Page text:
JOEL GORDES: The problem is that when there’s a disaster or something, they concentrate on what the cause of that disaster was, rather than looking at it as an all-hazards approach. In order to do that, you have to look at the following types of problems that can arise. The first is a fuel supply interruption with cost escalation going with it. That’s happened to us in the past over oil when we were much more dependent on the Middle East. Then there’s the physical security of the generation, transmission, distribution and control system. That includes all forms of natural disasters, including those of climate change. Then there’s foreign dependency and disruption of global supply chains for components and critical materials. For instance, every plant in every system has to have what are called step-up transformers. Most of these are manufactured overseas and are very large and very difficult to move. So you have the problem of foreign manufacture and the idea that the transport is very difficult.
Then you have cyber threats. Well, this is one of the newest ones, but then again, it isn’t. I’ve been talking about cyber-threats since the ’90s and people thought I was a little bit crazy. In fact. the Siting Council here in Connecticut would not even let me use the word until two members intervened to force that to take place.
Then there are combined or blended combinations of what I’ve just mentioned, all of the above. For instance, there might be a physical attack accompanied by a cyber-attack taking place at the same time. Last of all are what we call unintended consequences, for instance, adding complexity to an already tightly coupled, complex system, which is our electric grid. Something that takes place in a complex system is that if something happens on one end of the grid, in certain instances it can almost instantaneously have an impact on the other part of the grid, due to this complexity. So those are the threats that we potentially face on energy security for the electric grid.
BETWEEN THE LINES: Joel Gordes, how do distributed energy resources address those threats?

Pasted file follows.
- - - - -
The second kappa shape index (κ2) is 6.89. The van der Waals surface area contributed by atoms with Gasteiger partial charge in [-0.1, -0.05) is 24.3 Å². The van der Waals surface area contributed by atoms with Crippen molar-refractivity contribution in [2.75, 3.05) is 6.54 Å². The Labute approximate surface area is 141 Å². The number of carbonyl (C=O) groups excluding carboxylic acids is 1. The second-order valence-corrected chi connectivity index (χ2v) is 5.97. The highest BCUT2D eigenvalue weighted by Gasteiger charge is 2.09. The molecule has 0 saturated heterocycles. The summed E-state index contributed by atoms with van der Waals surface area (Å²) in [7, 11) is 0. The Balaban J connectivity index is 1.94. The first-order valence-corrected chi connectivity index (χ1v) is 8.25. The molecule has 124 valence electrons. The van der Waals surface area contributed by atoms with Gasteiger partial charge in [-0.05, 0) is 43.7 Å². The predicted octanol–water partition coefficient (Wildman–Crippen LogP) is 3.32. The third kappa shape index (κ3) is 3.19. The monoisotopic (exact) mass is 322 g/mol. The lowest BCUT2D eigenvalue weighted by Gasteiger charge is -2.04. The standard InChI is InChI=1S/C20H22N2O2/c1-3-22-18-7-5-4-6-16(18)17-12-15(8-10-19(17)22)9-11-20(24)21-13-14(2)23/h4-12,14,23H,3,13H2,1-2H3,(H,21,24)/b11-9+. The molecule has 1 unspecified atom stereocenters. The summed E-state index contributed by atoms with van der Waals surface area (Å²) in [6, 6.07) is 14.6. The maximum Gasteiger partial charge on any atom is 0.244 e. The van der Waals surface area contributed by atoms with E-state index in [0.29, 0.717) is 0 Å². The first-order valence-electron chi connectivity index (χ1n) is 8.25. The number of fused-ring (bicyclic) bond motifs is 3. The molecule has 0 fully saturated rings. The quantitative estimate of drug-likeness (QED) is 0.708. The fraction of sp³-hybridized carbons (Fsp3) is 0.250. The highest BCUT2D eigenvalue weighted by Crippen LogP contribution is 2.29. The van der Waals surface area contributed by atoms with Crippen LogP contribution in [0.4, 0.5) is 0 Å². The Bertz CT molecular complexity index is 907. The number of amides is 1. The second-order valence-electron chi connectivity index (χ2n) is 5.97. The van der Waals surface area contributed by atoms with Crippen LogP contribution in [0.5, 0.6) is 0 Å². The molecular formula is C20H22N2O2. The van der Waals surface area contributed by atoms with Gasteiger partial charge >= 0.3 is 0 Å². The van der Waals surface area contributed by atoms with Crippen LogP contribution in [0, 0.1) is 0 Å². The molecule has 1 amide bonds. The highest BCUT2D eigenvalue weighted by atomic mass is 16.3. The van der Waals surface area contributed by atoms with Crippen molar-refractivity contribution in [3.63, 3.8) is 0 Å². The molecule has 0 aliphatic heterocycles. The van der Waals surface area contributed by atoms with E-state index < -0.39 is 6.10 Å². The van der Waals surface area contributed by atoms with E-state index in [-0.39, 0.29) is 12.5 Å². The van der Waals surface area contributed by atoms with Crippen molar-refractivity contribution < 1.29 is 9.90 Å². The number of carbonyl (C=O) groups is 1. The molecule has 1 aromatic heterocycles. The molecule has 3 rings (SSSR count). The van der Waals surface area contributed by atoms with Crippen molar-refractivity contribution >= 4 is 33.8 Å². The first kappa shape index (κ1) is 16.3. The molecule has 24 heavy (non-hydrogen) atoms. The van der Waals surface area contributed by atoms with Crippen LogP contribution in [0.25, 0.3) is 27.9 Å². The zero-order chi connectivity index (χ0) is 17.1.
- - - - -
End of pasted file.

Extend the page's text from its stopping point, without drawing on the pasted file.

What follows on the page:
JOEL GORDES: Well, right now we have the centralized electric grid, and that’s part of the problem; everything is connected to everything else. And what we need to begin to start doing is decentralizing the electric grid, and that means very specific things, and I still harken back to the guru of decentralization, a fella named Amory Lovins, who was the cofounder of the Rocky Mountain Institute. And in 1982 he and his then-wife, L. Hunter Lovins, wrote a book called “Brittle Power,” and it was written for the Department of Defense, and then about a year later was released to the general public. This is what Amory and Hunter Lovins basically say, and I totally agree with this: that there should be many small units of supply and distribution; that they should be geographically disbursed; they should be inter-connected, with many units not dependent on just a few; they should be able to operate if they’re in isolated modes; there should be some storage to provide a buffer so failures will be gradual; short links should be used at the distribution level and employ qualities of user controllability.
BETWEEN THE LINES: Is there any particular kind of energy that lends itself more than others to using distributed energy?
JOEL GORDES: Well, basically, there should be many forms of energy; you should have more than one source in a good micro-grid. You might have a large solar array; if you have wind capability, some wind. Battery storage is what you definitely should have and even fossil-fuel types of small generators to take up any slack when you don’t have the wind blowing or the sun isn’t shining. So it takes into account a number of different fuels so that you have that capability of running under any circumstance.
BETWEEN THE LINES: Do you see any progress in moving toward distributed energy?
JOEL GORDES: Connecticut has a limited program for what we call micro-grids, but it’s so limited and it’s so under-funded that they’re only doing over the past four years about seven projects or so. Hopefully they’re going to do more. The military, I think, is pointing the way, and what we’re learning from their experience can be adapted to the rest of the nation. Now, other states are also engaged to different levels. I don’t have a good fix on that, but I think some states may be far more ambitious than what’s happening here. That’s something to look at and hopefully start to make an impact. I’m afraid it’s going to take some sort of cyber-attack in conjunction with an ice storm or a blizzard to get people thinking, geez, maybe we really should be doing decentralization.